Jul 14 2008

Lido-14

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This is the project page for the Lido-14.  These have not been prioritized–they are simply listed.

Body and Sails

  • New Sails
  • Buff the paint
  • Replace rubber deck-to-hull seam moulding

Rigging

  • Replace Jib and Main halyards
  • Replace Main sheet
  • Replace all snatch blocks

Trailer

  • Replace lights

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Jul 10 2008

Lido-14: Dinghy Sailing in Morro Bay–Inaugural Cruise

Published by under Boats,Lido 14,The Adventure

A couple of months ago, I bought a Lido-14 dinghy.  I have been plagued with work lately (not a bad thing) and unble to find time to get the trailer wiring working properly.  Yesterday afternoon, I finished an emergency wiring for the trailer, and we were off for an inaugural cruise of the little Lido-14.

Morro Bay is protected and attached to a beautiful estuary called Los Osos.  There can be some stout winds, but there was a thick layer of fog over the area.

We stepped the mast in the parking lot, launched the Lido from the trailer at the public launch, and finished the rigging in the water.

Overall, we spend the day chasing wind (1 – 4 knts/hr) and fighting the ebb.  Fighting is a poor choice of words because it is sailing, after all, and terribly fun.  With an ebb of approximately 3 – 4 nm/hr, our little Lido did a bunch of side-stepping and wind-chasing to play in the bay.

De-rig and unstepping of the mast in the parking lot from the trailer, and a spray-down of fresh water for everything (me included) at home.

As far as an inaugural sail is concerned, the Lido-14 is a tank.  Ours is hull number 216 (you can see the numbers on the hull through a small patch of fiberglass without any gel coat), with original sails, sheets and gear.  The hull is built to a stout thickness, and has a solid feel to it.  It is PERFECT for teaching people how to sail.

The sail did produce a small list of replacement items: new sails (one batten is permanently bent and a bit troublesome in light wind sailing), replacement of all the lines, sheets, and halyards, and replacing a majority of shackles, snatch blocks, and gear.  Lastly, I have a tiny anchor for it, but it needs a rode . . . .

I love that little lido.

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Jun 25 2008

Dinghy Maintenance: Repairing the Cal Sailing Club Dinghy Carnage

Last weekend, the Cal Sailing Club hosted an intensive sailing workshop.  As a result, there were more than a few casualties to the fleet of dinghys, and I swung by the club to help repair them last night.

The club has 5 Laser Bahia’s with a tiny Gennaker sail, a roller furling jib, and little square-top main sail (with reefing points).  They are cute little boats, pretty fast, and really popular.

I spent a couple of hours last night swapping out shackles, fitting cotter pins, and taping sharp things (that could catch wetsuits, cut hands, etc.).  Some of the other volunteers were working on different portions of the same boats.  Towards the end of the evening, we replaced two of the repaired rudders, and the bulk of the mini-fleet of Bahias were back into operation.

This was excellent fun–almost therapeutic.  Working on something, fixing something that was broken, and improving on designs with new ideas. And, then to have the product of your labors be seaworthy afterwards.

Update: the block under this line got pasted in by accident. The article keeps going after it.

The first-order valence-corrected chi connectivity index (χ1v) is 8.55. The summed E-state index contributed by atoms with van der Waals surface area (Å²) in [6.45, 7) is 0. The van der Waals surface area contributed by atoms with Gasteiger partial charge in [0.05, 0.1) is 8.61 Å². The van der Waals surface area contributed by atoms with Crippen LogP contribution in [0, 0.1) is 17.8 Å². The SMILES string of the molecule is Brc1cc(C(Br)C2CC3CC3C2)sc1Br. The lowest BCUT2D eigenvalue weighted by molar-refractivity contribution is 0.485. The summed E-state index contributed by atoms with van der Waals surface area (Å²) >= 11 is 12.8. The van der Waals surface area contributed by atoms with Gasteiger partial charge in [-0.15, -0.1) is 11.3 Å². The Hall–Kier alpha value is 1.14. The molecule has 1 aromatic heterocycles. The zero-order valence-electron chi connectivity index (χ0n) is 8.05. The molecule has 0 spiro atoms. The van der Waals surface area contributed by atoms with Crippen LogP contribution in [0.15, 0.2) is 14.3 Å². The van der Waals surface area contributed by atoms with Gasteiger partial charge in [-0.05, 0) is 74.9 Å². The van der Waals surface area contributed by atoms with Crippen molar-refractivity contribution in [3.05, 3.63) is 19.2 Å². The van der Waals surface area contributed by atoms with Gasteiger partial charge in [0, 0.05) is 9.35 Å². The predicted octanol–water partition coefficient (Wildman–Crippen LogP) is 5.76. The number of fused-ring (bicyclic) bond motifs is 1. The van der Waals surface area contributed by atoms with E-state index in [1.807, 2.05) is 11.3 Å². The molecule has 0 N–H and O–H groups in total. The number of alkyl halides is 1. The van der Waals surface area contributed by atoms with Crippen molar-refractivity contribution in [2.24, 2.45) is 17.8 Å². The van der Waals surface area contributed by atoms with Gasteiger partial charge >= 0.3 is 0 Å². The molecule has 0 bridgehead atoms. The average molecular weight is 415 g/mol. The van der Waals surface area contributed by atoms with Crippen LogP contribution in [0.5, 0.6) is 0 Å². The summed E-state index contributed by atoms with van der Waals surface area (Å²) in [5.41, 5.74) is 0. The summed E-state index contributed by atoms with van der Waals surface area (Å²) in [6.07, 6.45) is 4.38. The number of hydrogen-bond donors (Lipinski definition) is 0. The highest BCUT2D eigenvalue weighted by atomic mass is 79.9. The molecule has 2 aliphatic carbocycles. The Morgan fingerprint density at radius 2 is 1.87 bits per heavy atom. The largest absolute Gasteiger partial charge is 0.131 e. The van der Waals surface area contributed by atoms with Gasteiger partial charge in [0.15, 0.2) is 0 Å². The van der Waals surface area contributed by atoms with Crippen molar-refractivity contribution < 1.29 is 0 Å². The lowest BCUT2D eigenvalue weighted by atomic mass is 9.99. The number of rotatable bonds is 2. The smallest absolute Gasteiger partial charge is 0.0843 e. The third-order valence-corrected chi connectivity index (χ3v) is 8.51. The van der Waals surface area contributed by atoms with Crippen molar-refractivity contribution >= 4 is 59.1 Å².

Great fun.

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Jun 24 2008

Marina Step Stool Maintenance: Sturdy and Slip-free

Published by under Boat Maintenance

The step stool to get from the Ericson 29 to shore was made of fiberglass, and quite frankly, a bit wobbly.  Also, when it was wet, I would often step straight to the dock.  Unless I was wearing boat shoes, fiberglass and water meant that I might slip.  Last year, a long-time sailor slipped in-transit from dock to her boat, hit her head and drowned quietly in the water.  So, I am a bit mindful.

Step 1: Make it sturdy

step_stool2.jpg

I looked underneath to determine why there was wobble in the stool.  Quite simply, there was no reinforcement.  Thin fiberglass was cast in this shape–and, the sides were not thick enough to have any resistance.

  1. From Home Depot, I purchased a single 2×4 fence stud.  It was $1.99.
  2. I measured across the bottom of the step stool–21 1/4 inches.  With the circular saw, I cut 2 pieces to that exact length.
  3. With the drill, I pre-drilled the holes through the fiberglass.  The wood on the 2×4 was really wet and I knew the screws would grab hold.
  4. Put the 2×4 into place, screwed the brass deck screws into place and voila!  The step stool was instantly more sturdy.

Step 2: Clean and Apply Grip Tape for No More Slipping

step_stool1.jpg This part was easy.  Using rubbing alcohol, I cleaned and cleaned and cleaned it.  The dirt came off onto the rag, the rubbing alcohol evaporated away, and the surface was clean.

Afterwards, I applied 2 2-inch strips of non-slip tape to the step stool on both steps.

Project Totals

  • $1.99 – Pine 2×4 stud
  • $0.50 – 8 1 1/2″ deck screws
  • $0.99 – Rubbing alcohol
  • $5.99 – 2″ Non-slip tape
  • 30 minutes of my time

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Jun 21 2008

Cal Sailing Club: Best Value for Sailing on San Francisco Bay

For those of you who may not know, the Cal Sailing Club is one of the best values for sailing on the San Francisco Bay.

The basic premise of the Cal Sailing Club is to function like a co-op for sailing.  For $60/quarter and 2 hours of your labor, you can be a member of the club.  This also entitles you to FREE LESSONS!  As many free lessons as you would like, actually.

After you have achieved a sufficient level of skill and the ability to teach sailing to others, you can earn your Junior Skipper Rating.  With that, you immediately become a Sailing Instructor (you learn the most about a subject matter when you teach it to others).